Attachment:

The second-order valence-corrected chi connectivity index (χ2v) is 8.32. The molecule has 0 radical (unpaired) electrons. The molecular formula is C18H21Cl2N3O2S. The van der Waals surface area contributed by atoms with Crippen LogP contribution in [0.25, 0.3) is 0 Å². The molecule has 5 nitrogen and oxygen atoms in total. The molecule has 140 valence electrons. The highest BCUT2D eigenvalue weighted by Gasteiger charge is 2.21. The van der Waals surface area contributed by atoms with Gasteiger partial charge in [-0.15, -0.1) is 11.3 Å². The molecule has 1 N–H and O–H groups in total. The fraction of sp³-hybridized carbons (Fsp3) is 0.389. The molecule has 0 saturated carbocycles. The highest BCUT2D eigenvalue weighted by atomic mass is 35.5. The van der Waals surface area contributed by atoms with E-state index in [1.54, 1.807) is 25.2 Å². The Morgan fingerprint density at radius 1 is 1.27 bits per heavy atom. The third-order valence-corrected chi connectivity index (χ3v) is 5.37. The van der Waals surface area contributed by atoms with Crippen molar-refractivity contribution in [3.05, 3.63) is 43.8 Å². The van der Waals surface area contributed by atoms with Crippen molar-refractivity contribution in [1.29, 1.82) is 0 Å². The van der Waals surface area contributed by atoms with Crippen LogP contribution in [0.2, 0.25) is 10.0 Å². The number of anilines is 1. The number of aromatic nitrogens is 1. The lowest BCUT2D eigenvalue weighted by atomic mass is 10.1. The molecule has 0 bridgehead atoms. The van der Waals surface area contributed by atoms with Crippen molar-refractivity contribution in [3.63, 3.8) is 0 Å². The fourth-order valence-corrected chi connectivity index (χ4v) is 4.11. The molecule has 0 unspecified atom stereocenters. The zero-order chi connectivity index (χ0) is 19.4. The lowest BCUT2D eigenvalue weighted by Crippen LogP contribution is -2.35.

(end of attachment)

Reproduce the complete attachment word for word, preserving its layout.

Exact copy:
The second-order valence-corrected chi connectivity index (χ2v) is 8.32. The molecule has 0 radical (unpaired) electrons. The molecular formula is C18H21Cl2N3O2S. The van der Waals surface area contributed by atoms with Crippen LogP contribution in [0.25, 0.3) is 0 Å². The molecule has 5 nitrogen and oxygen atoms in total. The molecule has 140 valence electrons. The highest BCUT2D eigenvalue weighted by Gasteiger charge is 2.21. The van der Waals surface area contributed by atoms with Gasteiger partial charge in [-0.15, -0.1) is 11.3 Å². The molecule has 1 N–H and O–H groups in total. The fraction of sp³-hybridized carbons (Fsp3) is 0.389. The molecule has 0 saturated carbocycles. The highest BCUT2D eigenvalue weighted by atomic mass is 35.5. The van der Waals surface area contributed by atoms with E-state index in [1.54, 1.807) is 25.2 Å². The Morgan fingerprint density at radius 1 is 1.27 bits per heavy atom. The third-order valence-corrected chi connectivity index (χ3v) is 5.37. The van der Waals surface area contributed by atoms with Crippen molar-refractivity contribution in [3.05, 3.63) is 43.8 Å². The van der Waals surface area contributed by atoms with Crippen molar-refractivity contribution in [1.29, 1.82) is 0 Å². The van der Waals surface area contributed by atoms with Crippen LogP contribution in [0.2, 0.25) is 10.0 Å². The number of anilines is 1. The number of aromatic nitrogens is 1. The lowest BCUT2D eigenvalue weighted by atomic mass is 10.1. The molecule has 0 bridgehead atoms. The van der Waals surface area contributed by atoms with Crippen molar-refractivity contribution in [3.63, 3.8) is 0 Å². The fourth-order valence-corrected chi connectivity index (χ4v) is 4.11. The molecule has 0 unspecified atom stereocenters. The zero-order chi connectivity index (χ0) is 19.4. The lowest BCUT2D eigenvalue weighted by Crippen LogP contribution is -2.35.